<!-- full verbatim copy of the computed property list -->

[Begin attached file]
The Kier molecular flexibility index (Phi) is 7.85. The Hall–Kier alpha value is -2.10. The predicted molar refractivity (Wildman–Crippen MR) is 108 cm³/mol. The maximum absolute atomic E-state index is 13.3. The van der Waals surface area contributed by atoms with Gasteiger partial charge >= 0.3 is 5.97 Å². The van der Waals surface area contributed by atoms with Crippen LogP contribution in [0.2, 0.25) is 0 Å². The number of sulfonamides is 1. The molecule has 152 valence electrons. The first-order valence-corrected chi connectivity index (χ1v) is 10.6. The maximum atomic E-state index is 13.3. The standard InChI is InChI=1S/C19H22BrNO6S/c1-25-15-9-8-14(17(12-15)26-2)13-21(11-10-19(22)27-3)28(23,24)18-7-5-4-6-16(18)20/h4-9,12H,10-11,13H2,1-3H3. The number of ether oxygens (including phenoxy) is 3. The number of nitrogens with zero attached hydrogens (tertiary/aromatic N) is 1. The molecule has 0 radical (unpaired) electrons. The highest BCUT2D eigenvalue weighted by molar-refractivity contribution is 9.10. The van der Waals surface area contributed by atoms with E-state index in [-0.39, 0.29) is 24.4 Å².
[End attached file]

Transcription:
The Kier molecular flexibility index (Phi) is 7.85. The Hall–Kier alpha value is -2.10. The predicted molar refractivity (Wildman–Crippen MR) is 108 cm³/mol. The maximum absolute atomic E-state index is 13.3. The van der Waals surface area contributed by atoms with Gasteiger partial charge >= 0.3 is 5.97 Å². The van der Waals surface area contributed by atoms with Crippen LogP contribution in [0.2, 0.25) is 0 Å². The number of sulfonamides is 1. The molecule has 152 valence electrons. The first-order valence-corrected chi connectivity index (χ1v) is 10.6. The maximum atomic E-state index is 13.3. The standard InChI is InChI=1S/C19H22BrNO6S/c1-25-15-9-8-14(17(12-15)26-2)13-21(11-10-19(22)27-3)28(23,24)18-7-5-4-6-16(18)20/h4-9,12H,10-11,13H2,1-3H3. The number of ether oxygens (including phenoxy) is 3. The number of nitrogens with zero attached hydrogens (tertiary/aromatic N) is 1. The molecule has 0 radical (unpaired) electrons. The highest BCUT2D eigenvalue weighted by molar-refractivity contribution is 9.10. The van der Waals surface area contributed by atoms with E-state index in [-0.39, 0.29) is 24.4 Å².